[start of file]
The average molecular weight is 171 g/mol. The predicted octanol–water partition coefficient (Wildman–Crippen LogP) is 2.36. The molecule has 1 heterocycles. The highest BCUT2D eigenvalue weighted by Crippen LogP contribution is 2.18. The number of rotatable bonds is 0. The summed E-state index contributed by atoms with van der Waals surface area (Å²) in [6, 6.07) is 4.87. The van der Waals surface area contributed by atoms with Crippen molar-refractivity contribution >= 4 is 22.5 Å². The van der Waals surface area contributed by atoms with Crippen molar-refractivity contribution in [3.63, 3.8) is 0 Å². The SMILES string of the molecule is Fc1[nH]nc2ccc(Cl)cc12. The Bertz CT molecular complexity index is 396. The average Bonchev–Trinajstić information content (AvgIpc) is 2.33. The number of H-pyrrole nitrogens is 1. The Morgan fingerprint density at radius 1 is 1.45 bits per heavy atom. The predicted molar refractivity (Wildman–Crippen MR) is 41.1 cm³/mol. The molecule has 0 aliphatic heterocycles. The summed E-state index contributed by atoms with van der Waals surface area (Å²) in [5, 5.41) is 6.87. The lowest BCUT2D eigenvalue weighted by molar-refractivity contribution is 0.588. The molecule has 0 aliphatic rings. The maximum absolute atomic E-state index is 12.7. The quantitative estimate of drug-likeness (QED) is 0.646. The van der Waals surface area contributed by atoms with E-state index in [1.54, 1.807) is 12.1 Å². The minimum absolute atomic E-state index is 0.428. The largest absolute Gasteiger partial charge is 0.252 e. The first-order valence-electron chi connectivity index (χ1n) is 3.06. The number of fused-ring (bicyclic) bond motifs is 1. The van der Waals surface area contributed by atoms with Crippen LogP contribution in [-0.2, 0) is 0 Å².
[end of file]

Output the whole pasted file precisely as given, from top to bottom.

The average molecular weight is 171 g/mol. The predicted octanol–water partition coefficient (Wildman–Crippen LogP) is 2.36. The molecule has 1 heterocycles. The highest BCUT2D eigenvalue weighted by Crippen LogP contribution is 2.18. The number of rotatable bonds is 0. The summed E-state index contributed by atoms with van der Waals surface area (Å²) in [6, 6.07) is 4.87. The van der Waals surface area contributed by atoms with Crippen molar-refractivity contribution >= 4 is 22.5 Å². The van der Waals surface area contributed by atoms with Crippen molar-refractivity contribution in [3.63, 3.8) is 0 Å². The SMILES string of the molecule is Fc1[nH]nc2ccc(Cl)cc12. The Bertz CT molecular complexity index is 396. The average Bonchev–Trinajstić information content (AvgIpc) is 2.33. The number of H-pyrrole nitrogens is 1. The Morgan fingerprint density at radius 1 is 1.45 bits per heavy atom. The predicted molar refractivity (Wildman–Crippen MR) is 41.1 cm³/mol. The molecule has 0 aliphatic heterocycles. The summed E-state index contributed by atoms with van der Waals surface area (Å²) in [5, 5.41) is 6.87. The lowest BCUT2D eigenvalue weighted by molar-refractivity contribution is 0.588. The molecule has 0 aliphatic rings. The maximum absolute atomic E-state index is 12.7. The quantitative estimate of drug-likeness (QED) is 0.646. The van der Waals surface area contributed by atoms with E-state index in [1.54, 1.807) is 12.1 Å². The minimum absolute atomic E-state index is 0.428. The largest absolute Gasteiger partial charge is 0.252 e. The first-order valence-electron chi connectivity index (χ1n) is 3.06. The number of fused-ring (bicyclic) bond motifs is 1. The van der Waals surface area contributed by atoms with Crippen LogP contribution in [-0.2, 0) is 0 Å².